Nov 28, 2021  
OHIO University Graduate Catalog 2009-2011 
OHIO University Graduate Catalog 2009-2011 [Archived Catalog]

International Development Studies

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International Development Studies emphasizes flexibility with opportunities to build a program tailored to individual needs and interests. Students build upon a core curriculum by specializing in one of four disciplinary concentrations: International Development and Social Sciences; International Development and Gender; International Development and Health; International Development and the Environment

Through the Center for International Studies, Ohio University offers a program leading to the Master of Arts degree awarded by the Center for International Studies. The program is designed for those who have background and interest in the Natural Sciences (including Biological, Health, and Environmental) or the Social Sciences, and who wish to incorporate one or more of these disciplines into the field of international development.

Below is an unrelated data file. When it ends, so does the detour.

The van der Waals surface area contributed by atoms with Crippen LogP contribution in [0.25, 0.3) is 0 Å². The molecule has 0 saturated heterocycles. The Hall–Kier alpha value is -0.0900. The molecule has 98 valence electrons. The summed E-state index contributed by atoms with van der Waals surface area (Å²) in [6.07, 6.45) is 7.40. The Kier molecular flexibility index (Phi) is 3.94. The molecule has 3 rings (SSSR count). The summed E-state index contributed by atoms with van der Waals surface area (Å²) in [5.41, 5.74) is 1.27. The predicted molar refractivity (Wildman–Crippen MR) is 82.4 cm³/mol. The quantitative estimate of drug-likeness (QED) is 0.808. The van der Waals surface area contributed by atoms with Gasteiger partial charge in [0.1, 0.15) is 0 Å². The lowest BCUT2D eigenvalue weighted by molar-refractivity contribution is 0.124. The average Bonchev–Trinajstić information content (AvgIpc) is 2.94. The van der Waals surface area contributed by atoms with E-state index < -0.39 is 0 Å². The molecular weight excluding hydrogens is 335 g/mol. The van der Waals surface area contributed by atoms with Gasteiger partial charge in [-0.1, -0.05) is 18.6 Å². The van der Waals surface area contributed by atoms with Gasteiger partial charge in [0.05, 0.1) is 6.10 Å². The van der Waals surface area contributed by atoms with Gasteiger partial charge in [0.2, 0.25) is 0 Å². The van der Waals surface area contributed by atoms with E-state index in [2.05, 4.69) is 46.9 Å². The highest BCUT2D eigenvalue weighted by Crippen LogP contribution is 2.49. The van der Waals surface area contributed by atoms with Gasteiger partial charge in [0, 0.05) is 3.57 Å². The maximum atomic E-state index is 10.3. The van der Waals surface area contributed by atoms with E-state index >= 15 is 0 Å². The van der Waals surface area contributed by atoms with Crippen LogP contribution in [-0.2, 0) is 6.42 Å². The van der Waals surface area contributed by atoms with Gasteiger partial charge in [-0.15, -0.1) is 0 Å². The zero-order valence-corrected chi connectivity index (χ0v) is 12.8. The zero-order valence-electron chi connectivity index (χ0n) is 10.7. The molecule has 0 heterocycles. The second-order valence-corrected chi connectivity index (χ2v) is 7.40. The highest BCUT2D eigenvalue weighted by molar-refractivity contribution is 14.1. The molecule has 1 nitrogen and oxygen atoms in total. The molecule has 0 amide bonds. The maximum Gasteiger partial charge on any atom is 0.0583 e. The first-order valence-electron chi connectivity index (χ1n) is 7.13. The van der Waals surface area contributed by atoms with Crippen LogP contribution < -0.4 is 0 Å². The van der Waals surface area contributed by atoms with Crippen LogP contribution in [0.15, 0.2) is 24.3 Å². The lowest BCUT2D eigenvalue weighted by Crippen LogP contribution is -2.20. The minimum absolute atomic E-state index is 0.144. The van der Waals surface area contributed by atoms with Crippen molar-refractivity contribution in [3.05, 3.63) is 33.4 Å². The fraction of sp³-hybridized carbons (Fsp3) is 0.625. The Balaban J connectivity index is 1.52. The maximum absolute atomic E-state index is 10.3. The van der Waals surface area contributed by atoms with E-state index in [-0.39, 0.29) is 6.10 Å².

The program provides a broad  perspective examination of issues related to growth, change, and globalization in developing countries and poor regions of the world. A multi-disciplinary approach focuses on combining theory, practical application,  research, and implementation skills to produce graduates who are catalysts for international development.

International Development and Social Sciences

There are numerous economic, environmental, social, and political challenges facing developing countries today. International development becomes a vast multidisciplinary area of concern and action and embraces a multitude of approaches. The International Development and Social Sciences concentration prepares students to study and analyze a broad scope of issues facing developing nations and poor communities today within the conceptual framework of economics, political science, sociology, anthropology, and geography. Particular attention is paid to courses and development approaches that are designed to serve and enhance the capability of communities to further their own social, political, and economic goals.

International Development and Gender